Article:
A massive star lost most of its mass before exploding and creating a neutron star — and a second nearby neutron star might have been the thief.
Last year, a tsunami of gravitational waves washed over Earth, heralding the collision of two neutron stars in a far-off galaxy. Such collisions appear to the birthplace of many of the heaviest elements such as gold, platinum, and uranium.
Now, an unusual, rapidly brightening supernova might help researchers understand how such neutron star duos arise in the first place. “This is the first example of a supernova that produced a compact binary system that is tight enough to eventually merge and produce gravitational (and even electromagnetic) waves,” says Kishalay De (Caltech), lead author on a study published in the October 12th Science.
The supernova, designated iPTF14gqr, went off in the outskirts of a galaxy just over 900 million light-years away. It was detected in October 2014 by the intermediate Palomar Transient Factory, an automated search at Palomar Observatory for anything flashing or flickering in the night sky.
Right away, this supernova seemed odd. Most supernovae take a few weeks to hit their peak brightness — this one did so in less than 7 days. The reason it usually takes longer is that there is typically a lot of material in the way for the light to get through. A rapid brightening suggests a relative paucity of debris.
The researchers estimate that iPTF14gqr released only one-fifth of the mass of the Sun — most supernovae expel several Suns worth of gas. What’s more, the team deduced that the star was about 1.5 times as massive as the Sun shortly before the explosion. But for a star to go boom, its original mass needs to be at least eight times as massive as the Sun.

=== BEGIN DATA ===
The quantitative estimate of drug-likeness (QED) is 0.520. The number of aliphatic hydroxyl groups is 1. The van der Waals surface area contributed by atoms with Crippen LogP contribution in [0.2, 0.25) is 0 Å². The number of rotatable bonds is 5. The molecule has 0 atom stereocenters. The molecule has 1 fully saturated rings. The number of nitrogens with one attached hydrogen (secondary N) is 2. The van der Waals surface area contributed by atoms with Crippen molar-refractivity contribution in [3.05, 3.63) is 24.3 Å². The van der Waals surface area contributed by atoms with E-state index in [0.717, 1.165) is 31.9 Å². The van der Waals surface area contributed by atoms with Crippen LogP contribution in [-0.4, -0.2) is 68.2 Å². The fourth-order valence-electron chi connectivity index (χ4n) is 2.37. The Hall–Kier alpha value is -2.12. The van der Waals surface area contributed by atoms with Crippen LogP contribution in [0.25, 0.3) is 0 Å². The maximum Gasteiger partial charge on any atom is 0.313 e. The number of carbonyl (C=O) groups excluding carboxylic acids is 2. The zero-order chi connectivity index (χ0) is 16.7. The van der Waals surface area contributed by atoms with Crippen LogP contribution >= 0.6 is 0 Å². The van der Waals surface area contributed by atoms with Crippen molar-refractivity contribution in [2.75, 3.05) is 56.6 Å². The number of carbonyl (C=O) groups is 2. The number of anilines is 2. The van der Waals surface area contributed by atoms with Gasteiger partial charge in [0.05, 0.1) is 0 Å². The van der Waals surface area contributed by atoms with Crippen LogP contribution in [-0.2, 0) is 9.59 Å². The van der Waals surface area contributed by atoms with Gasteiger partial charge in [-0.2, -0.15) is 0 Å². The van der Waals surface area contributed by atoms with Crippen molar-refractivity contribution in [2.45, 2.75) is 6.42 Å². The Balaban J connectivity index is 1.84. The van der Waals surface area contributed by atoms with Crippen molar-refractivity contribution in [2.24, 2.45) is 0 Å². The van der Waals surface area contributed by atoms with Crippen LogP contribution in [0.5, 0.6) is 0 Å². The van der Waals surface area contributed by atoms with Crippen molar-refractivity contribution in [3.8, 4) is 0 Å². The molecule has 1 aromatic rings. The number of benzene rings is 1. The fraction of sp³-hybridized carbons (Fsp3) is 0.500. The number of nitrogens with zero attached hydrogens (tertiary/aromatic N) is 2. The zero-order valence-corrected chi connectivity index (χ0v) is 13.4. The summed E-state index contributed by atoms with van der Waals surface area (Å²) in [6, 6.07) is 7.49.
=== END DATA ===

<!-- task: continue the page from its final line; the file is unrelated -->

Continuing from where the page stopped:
Something must have stripped the star of most of its mass. The most likely candidate, the team argues, is a second neutron star.
Here’s how the researchers think the story played out: Two massive stars once orbited each other. One of them reached the end of its life and exploded, leaving its core behind as a neutron star. This neutron star then stripped its companion of most of its gas. By the time the second star exploded — and became known as supernova iPTF14gqr — there wasn’t much gas left. This explosion also left behind a neutron star, leaving two neutron stars in a tight orbit.
“I am extremely excited,” says Thomas Tauris (Aarhus University, Denmark), who was not involved in this study, but helped lay down much of the theoretical groundwork underpinning the discovery. “These ultra-stripped supernovae were first discovered on our computers in Bonn as a pure theoretical concept, so it is really fantastic that observers can now verify their existence in detail.”
Both De and Tauris caution that the true nature of the thief that stole this star’s gas is a little uncertain. “Whether [it’s] a white dwarf, a neutron star, or a black hole, we cannot tell,” Tauris says. The sheer amount of mass loss leading up to the explosion implies an intense gravitational pull from something very close, De says, and a neutron star fits that description. Tauris also argues that a neutron star is the most likely culprit based on what astronomers know about how common the progenitors of neutron stars are in the universe.
At nearly 1 billion light-years away, the high-energy radiation from any putative neutron stars is much too faint to detect, says De, making it impossible to look for direct evidence of what the supernova left behind. “Perhaps some day we will see such an event in a nearby galaxy, within say 50 million light-years. Then there might be interesting tests to try.”
K. De et al. “A hot and fast ultra-stripped supernova that likely formed a compact neutron star binary.” Science. October 12, 2018.